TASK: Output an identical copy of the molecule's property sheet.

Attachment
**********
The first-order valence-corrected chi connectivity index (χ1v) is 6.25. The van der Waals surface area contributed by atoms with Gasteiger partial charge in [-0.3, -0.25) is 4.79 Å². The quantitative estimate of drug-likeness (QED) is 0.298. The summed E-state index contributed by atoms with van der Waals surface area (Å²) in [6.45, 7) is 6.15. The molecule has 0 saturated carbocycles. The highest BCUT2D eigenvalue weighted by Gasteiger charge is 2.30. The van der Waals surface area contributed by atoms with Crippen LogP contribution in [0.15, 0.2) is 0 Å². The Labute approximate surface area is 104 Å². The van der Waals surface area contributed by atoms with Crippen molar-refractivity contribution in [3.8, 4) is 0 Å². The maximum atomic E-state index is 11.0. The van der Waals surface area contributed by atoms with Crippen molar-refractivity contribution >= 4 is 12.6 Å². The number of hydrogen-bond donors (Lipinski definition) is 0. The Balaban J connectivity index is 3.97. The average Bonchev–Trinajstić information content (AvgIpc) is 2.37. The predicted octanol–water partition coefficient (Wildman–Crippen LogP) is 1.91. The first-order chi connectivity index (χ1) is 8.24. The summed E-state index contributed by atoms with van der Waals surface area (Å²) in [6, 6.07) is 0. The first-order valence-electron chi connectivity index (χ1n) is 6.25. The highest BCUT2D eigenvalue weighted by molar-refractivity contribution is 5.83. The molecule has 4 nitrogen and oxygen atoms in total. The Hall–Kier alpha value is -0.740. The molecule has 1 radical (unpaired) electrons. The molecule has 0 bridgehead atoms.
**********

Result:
The first-order valence-corrected chi connectivity index (χ1v) is 6.25. The van der Waals surface area contributed by atoms with Gasteiger partial charge in [-0.3, -0.25) is 4.79 Å². The quantitative estimate of drug-likeness (QED) is 0.298. The summed E-state index contributed by atoms with van der Waals surface area (Å²) in [6.45, 7) is 6.15. The molecule has 0 saturated carbocycles. The highest BCUT2D eigenvalue weighted by Gasteiger charge is 2.30. The van der Waals surface area contributed by atoms with Crippen LogP contribution in [0.15, 0.2) is 0 Å². The Labute approximate surface area is 104 Å². The van der Waals surface area contributed by atoms with Crippen molar-refractivity contribution in [3.8, 4) is 0 Å². The maximum atomic E-state index is 11.0. The van der Waals surface area contributed by atoms with Crippen molar-refractivity contribution >= 4 is 12.6 Å². The number of hydrogen-bond donors (Lipinski definition) is 0. The Balaban J connectivity index is 3.97. The average Bonchev–Trinajstić information content (AvgIpc) is 2.37. The predicted octanol–water partition coefficient (Wildman–Crippen LogP) is 1.91. The first-order chi connectivity index (χ1) is 8.24. The summed E-state index contributed by atoms with van der Waals surface area (Å²) in [6, 6.07) is 0. The first-order valence-electron chi connectivity index (χ1n) is 6.25. The highest BCUT2D eigenvalue weighted by molar-refractivity contribution is 5.83. The molecule has 4 nitrogen and oxygen atoms in total. The Hall–Kier alpha value is -0.740. The molecule has 1 radical (unpaired) electrons. The molecule has 0 bridgehead atoms.